PanScan, the Pancreatic Cancer Cohort Consortium, and the Pancreatic Cancer Case-Control Consortium

The Pancreatic Cancer Cohort Consortium consists of more than a dozen prospective epidemiologic cohort studies within the NCI Cohort Consortium, whose leaders work together to investigate the etiology and natural history of pancreatic cancer. They formed the Pancreatic Cancer Cohort Consortium in 2006 by investigators for the initial purpose of launching a genome-wide association study (PanScan). The PanScan study has expanded to include a collaboration with investigators leading eight hospital-based case-control studies that belong to the Pancreatic Cancer Case-Control (PANC4) Consortium.

No effective screening test exists for pancreatic cancer, which is one of the leading causes of cancer mortality in the United States. It is often diagnosed at an advanced stage, contributing to a 5-year survival rate of less than 5 percent. NCI’s research priorities include the identification of genetic factors, environmental exposures, and gene-environment interactions that contribute to the development of this cancer, and identification and development of methods of surveillance and diagnosis for early detection of the disease. Both consortia seek to address these priorities.

PanScan investigators have conducted two genome-wide association studies (GWAS), PanScan I and PanScan II, that have led to the discovery of four novel regions in the genome associated with risk for pancreatic cancer (Amundadottir et al., Nature Genetics 2009External Web Site Policy; Petersen et al., Nature Genetics 2010External Web Site Policy). PanScan I and II were conducted with pancreatic cancer cases and controls from 12 prospective epidemiology cohort studies and one case-control study.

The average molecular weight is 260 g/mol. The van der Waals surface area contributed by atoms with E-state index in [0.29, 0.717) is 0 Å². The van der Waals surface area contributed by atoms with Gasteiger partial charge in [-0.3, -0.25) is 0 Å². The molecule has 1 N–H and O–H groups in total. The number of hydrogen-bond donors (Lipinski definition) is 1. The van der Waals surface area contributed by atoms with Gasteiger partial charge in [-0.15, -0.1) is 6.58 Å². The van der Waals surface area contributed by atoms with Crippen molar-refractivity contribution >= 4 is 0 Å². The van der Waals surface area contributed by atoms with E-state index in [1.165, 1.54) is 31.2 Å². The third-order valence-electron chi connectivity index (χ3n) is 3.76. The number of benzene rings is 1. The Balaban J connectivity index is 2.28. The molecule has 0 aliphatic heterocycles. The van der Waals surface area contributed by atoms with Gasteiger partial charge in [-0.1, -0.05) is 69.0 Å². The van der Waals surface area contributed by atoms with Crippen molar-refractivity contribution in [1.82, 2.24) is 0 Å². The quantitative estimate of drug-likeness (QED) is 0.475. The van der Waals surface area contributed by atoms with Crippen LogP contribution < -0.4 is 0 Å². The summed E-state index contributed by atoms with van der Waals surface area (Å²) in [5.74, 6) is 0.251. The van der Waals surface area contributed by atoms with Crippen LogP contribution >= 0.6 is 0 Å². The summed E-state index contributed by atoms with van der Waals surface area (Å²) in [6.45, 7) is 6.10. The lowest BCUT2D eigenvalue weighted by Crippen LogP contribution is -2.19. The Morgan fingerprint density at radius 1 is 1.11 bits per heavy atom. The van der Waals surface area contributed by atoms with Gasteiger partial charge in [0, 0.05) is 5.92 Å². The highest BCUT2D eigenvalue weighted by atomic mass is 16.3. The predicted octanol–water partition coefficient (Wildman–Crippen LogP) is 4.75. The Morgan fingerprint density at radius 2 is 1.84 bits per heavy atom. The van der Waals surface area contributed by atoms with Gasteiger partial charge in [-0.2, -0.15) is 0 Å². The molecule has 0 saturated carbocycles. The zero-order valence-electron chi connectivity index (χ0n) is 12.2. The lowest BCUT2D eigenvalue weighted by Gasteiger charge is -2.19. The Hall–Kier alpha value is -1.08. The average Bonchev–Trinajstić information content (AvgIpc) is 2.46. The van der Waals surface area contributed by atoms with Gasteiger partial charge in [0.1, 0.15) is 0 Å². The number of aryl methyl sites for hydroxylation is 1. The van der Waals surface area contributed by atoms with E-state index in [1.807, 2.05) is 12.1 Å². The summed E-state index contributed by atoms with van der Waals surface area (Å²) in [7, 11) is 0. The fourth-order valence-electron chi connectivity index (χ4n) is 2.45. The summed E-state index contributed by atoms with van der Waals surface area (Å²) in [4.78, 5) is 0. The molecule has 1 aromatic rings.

The third phase of the project, PanScan III, will analyze more than 3,000 pancreatic cancer cases from 14 cohorts, including those from PanScan I and II, and four new cohorts, to discover novel regions of the genome associated with pancreatic cancer susceptibility. PanScan III will include approximately 1,620 new incident pancreatic cancer cases from prospective cohorts and, 780 cases from three clinic-based case-control studies, for a total of approximately 2,400 additional cases for genome-wide scanning.

PanScan III investigators are also requesting permission to use genotyping data from controls without previous pancreatic cancer that were part of previous GWAS studies from all cohorts participating in PanScan I or PanScan III (17 cohorts in total). Genotyping will be performed at the Cancer Genomics Research (CGR) Laboratory of the Division of Cancer Epidemiology and Genetics (DCEG) at the NCI using the Illumina Human OmniExpress 770-Quad genotyping platform. The SNP content on the Illumina Human OmniExpress 770-Quad chip is based on an analysis of common SNPs in individuals of mostly northern European background determined by the International HapMap Project and provides an opportunity to monitor tested and untested SNPs because of linkage disequilibrium in the genome.

In a replication study, PanScan III will also genotype the top 20-50 loci from the GWAS in 329 cases from four cohorts: CARET (n=50 cases, 50 controls), Melbourne (n=70 cases), ATBC Study (n=91 cases), and VITAL (n=89 cases) cohorts; 2,100 cases and 3,500 controls from the European PANDoRA case-control consortium consisting of 18 different hospital-based sites within Europe; and 350 cases CALGB 80303, a GWAS of advanced pancreatic cancer patients.

A joint analysis of the newly scanned cases will be conducted with cases from PanScan I and II to identify novel regions of the genome associated with pancreatic cancer susceptibility. With the larger sample size (about 6,200 cases and 13,900 controls), the PanScan III investigators anticipate that they will identify new genetic risk variants for etiology. It is notable that this study will include about 3,200 incident cases from the Cohort Consortium, which are more likely to represent the diversity of pancreatic cancers at presentation.

The investigators have made genotype results and individual SNP analyses available to other researchers. Researchers may apply for access through the CGEMS Pancreatic Cancer Data Web pageExternal Web Site Policy; please direct questions to ncicgems@mail.nih.gov. The efforts of the grant-supported cohorts are coordinated by Dr. Charles Fuchs, those of the grant-supported case-control studies by Dr. Gloria Peterson, and those of NCI-led intramural studies by Dr. Rachael Stolzenberg-Solomon.

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